Readers of Gor: Tarnsman of Gor

GOR - Boris Vallejo

In which Silvia Moreno-Garcia of Ka-Na-Da and Molly Tanzer of Ko-Lo-Ra-Do discuss Silvia's re-read and Molly's first read of John Norman's famous (notorious?) Tarnsman of Gor. 

Tarnsman_of_gor_vallejo_coverSilvia: Tal, Molly Tanzer of Ko-lo-ra-doh. I guess before we get into this review of both the first Gor book and the first Gor movie, I’d like to ask how you discovered these things even existed.

Molly: Tal, Silvia Moreno-Garcia of Ka-Na-Da. May your tarn never get lice.

I actually heard about Gor from John C. Wright, that now-notorious Puppy-supporter and extreme moral panic-monger of the SFF community. In a rant about the SyFy channel’s pledge to be more inclusive by having more GLBT characters on their shows, Wright mentioned Gor derisively:

“I am hoping, of course, that future shows will also portray sadomasochism and bondage in a positive light---we are all looking forward to FLASH GORDON'S TRIP TO GOR, I hope.”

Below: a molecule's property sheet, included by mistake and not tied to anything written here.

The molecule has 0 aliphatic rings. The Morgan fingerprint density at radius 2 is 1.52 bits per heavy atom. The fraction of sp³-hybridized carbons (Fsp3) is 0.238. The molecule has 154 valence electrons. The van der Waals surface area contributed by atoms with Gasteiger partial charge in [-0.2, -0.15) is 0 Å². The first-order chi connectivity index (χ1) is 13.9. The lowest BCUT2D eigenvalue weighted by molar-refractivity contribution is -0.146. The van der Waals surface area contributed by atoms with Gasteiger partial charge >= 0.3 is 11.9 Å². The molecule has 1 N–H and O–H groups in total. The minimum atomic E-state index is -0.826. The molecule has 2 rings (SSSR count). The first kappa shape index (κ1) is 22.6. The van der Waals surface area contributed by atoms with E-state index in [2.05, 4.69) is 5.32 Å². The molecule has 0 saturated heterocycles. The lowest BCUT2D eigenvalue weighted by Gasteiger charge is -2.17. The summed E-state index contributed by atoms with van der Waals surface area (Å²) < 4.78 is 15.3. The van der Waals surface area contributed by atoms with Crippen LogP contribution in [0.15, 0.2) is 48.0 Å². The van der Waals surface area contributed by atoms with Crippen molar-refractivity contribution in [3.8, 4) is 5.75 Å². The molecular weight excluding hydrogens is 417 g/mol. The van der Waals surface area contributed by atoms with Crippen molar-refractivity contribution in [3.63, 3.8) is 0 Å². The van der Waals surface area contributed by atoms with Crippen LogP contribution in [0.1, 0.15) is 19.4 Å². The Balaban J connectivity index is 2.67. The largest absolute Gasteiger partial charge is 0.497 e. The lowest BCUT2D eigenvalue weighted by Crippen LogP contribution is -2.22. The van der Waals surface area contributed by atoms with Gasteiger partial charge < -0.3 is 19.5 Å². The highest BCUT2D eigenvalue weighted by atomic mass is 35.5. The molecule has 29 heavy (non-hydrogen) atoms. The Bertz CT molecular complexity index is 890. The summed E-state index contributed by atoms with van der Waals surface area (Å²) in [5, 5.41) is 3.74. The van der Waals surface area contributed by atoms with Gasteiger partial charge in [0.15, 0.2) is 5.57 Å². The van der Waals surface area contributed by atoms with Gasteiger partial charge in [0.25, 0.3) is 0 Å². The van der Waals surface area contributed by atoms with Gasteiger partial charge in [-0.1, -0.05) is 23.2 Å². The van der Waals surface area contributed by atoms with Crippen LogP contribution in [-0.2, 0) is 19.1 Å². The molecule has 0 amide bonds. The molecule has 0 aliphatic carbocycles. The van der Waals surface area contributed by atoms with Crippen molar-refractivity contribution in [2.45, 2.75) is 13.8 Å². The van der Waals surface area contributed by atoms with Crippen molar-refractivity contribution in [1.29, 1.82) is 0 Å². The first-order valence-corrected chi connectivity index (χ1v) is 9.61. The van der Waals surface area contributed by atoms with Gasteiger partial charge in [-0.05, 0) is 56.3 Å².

Well, given Wright’s own (possibly former? Who can say) interest in S&M, or at least spanking teenage girls, I had to google Gor - if it was so extreme as to offend him, what could it be? I remember thinking it actually seemed strange I’d never heard of the series if it was so saucy. But the back cover copy of the first one didn’t seem particularly salacious (or LGBT-friendly?), so I sort of forgot about it, because it wasn’t a rabbit hole I felt like going down that day. Years later I learned they were famous for being about sexy slave girls or something, and became intrigued.

Continue reading "Readers of Gor: Tarnsman of Gor" »